Challenge for this Week: Walk through the open door, and pray to Jesus as you do.

Rocky, Revelation, and Underdogs

On Sunday we are going to be learning from the movie Rocky. Yes it’s true, and there is a lot to learn from the movie besides the 215px-Rocky_posterfact that Sylvester Stallone was quite athletic in the day. Rocky is actually quite revealing about the book of Revelation. While it is odd to think about, it’s true. And on Sunday we are looking at the letter to Philadelphia (which of course brings us back to Rocky).

The question we will really be exploring though is a good one: “how do underdogs win?” This is important because many of us in life feel like underdogs. We feel like an underdog in our business that the odds are stacked against us. Some of us feel like an underdog in our families, that the stress and pressure of the world is tough to overcome. Some of us defiantly feel like an underdog in our finances, that no matter how hard we try we can’t quite make it out.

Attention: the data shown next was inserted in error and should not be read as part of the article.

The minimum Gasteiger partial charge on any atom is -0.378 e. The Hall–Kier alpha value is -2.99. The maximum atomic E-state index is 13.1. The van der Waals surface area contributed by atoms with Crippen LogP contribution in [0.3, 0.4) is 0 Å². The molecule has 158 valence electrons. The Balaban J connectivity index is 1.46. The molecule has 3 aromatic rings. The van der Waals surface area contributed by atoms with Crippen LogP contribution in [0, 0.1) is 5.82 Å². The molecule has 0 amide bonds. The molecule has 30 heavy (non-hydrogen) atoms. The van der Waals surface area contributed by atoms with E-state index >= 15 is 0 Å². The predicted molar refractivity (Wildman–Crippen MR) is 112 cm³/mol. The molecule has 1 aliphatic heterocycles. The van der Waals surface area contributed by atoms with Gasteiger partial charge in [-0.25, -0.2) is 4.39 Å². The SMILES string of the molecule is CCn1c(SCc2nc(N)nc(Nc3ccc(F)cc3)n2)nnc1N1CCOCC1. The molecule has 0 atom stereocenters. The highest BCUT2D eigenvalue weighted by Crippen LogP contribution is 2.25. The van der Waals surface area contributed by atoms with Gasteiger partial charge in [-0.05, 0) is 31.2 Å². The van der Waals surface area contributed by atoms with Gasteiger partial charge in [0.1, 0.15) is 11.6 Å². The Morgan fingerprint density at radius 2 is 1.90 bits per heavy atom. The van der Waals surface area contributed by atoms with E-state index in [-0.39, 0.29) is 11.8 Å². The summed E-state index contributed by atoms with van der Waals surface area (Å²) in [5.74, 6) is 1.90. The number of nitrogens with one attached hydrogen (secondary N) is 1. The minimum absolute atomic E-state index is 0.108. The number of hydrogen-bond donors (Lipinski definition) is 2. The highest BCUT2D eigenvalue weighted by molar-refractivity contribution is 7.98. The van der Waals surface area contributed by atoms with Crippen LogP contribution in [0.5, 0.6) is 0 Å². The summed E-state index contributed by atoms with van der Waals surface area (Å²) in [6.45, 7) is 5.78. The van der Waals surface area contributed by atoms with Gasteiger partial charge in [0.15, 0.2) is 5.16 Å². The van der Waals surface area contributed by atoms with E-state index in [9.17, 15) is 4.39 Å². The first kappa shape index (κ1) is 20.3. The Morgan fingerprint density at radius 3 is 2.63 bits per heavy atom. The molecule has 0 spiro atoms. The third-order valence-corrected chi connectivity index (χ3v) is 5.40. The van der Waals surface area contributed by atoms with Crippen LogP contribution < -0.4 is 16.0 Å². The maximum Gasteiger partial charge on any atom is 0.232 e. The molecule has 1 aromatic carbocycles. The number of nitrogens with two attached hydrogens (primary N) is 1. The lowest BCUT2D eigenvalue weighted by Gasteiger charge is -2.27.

So that is why it’s a good question to look at on Sunday. It’s an even better question to look at because Jesus talks about it. He says to the church in Philadelphia, “I know you are weak and have little strength left.” And many of us feel that way, but he gives that church a wonderful promise that he wants to give to us as well. He says that we will become pillars in God’s temple, that he will write the Father’s name on us, and we will be citizens in the new city. These are beautiful promises that I think we’d love to experience. The question is how? How do we, as underdogs who have little strength, win? How do we overcome the odds to have healthy families, businesses, relationships, and finances? How do we overcome?